People with schizophrenia fail to identify odors on a popular smell identification test that those without schizophrenia easily name, according to new research published in APA's Journal of Abnormal Psychology (Vol. 113, No. 2).
The findings suggest that those with schizophrenia may experience an insensitivity to particular smells, rather than a deficit in their general olfactory abilities--a phenomenon that's also observed in people with Parkinson's disease, says one of the study authors, Kelly L. Minor, PhD, a National Institutes of Health postdoctoral research fellow in psychology at Stanford University.
To test the ability to label common smells, the researchers asked 136 healthy participants and 54 with schizophrenia to scratch and sniff the 40 items of the University of Pennsylvania Smell Identification Test (UPSIT). Participants chose a particular odor's name from a list of four possibilities--such as chocolate, rose, gasoline and orange.
Then, using a statistical technique known as Rasch analysis, the researchers scrutinized group differences at the item level. They created a difficulty rating for every smell, making it possible to determine whether participants were making errors in keeping with their overall smell identification ability.
The reasoning was, "if the test is a pure measure of odor identification, then we should be able to predict which items any given respondent will miss based upon her estimated ability level," says Minor.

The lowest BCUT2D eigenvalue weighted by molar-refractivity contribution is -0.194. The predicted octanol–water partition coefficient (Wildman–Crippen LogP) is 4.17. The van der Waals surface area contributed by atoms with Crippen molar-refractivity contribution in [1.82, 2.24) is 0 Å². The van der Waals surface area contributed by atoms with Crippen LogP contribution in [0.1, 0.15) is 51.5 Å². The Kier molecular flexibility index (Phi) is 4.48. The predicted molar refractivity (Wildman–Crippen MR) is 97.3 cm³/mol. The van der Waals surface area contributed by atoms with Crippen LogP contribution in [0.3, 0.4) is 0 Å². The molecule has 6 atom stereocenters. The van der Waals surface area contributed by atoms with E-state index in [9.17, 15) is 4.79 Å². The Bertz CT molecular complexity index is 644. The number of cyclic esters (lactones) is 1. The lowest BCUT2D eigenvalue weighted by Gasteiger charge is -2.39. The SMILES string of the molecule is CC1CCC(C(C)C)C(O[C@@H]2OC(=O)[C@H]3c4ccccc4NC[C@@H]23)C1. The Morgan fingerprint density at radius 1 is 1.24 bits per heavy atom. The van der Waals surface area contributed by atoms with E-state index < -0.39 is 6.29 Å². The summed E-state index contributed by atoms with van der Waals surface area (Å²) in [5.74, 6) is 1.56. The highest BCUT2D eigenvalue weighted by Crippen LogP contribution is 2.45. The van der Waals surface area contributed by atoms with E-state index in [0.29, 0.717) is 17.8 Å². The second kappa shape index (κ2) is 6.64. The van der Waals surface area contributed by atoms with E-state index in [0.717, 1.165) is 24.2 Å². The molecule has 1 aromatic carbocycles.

The researchers found that adults with schizophrenia were often unable to identify the smells of cheese and bananas--mistakes rarely made by healthy people, even those with olfactory deficits.
Additionally, people with the disorder easily identified some items that were often missed by people with Parkinson's disease--a group previous research has shown to demonstrate similar gross smell identification deficits. While both groups miss five items on average, people with schizophrenia almost never fail to name the smell of pizza, clove and wintergreen--items Parkinson's patients frequently miss.
According to some researchers, this could mean that Parkinson's disease and schizophrenia result in specific cognitive deficits, which lead to particular sensory deficits. But Minor believes that the UPSIT's methodology, such as the strength it accords individual scents, may be biased against people with these disorders.
"We don't know why, but the preliminary findings suggest this test may measure something different in these two patient populations," says Minor.
And because of that uncertainty, Minor cautions investigators against inferring olfactory ability and brain functioning from the UPSIT--a new practice, but one that is gaining in popularity in the schizophrenia research literature, says Minor.
"While some studies have relied upon this test as a measure of orbitofrontal brain functioning, that may be a premature leap," she notes.
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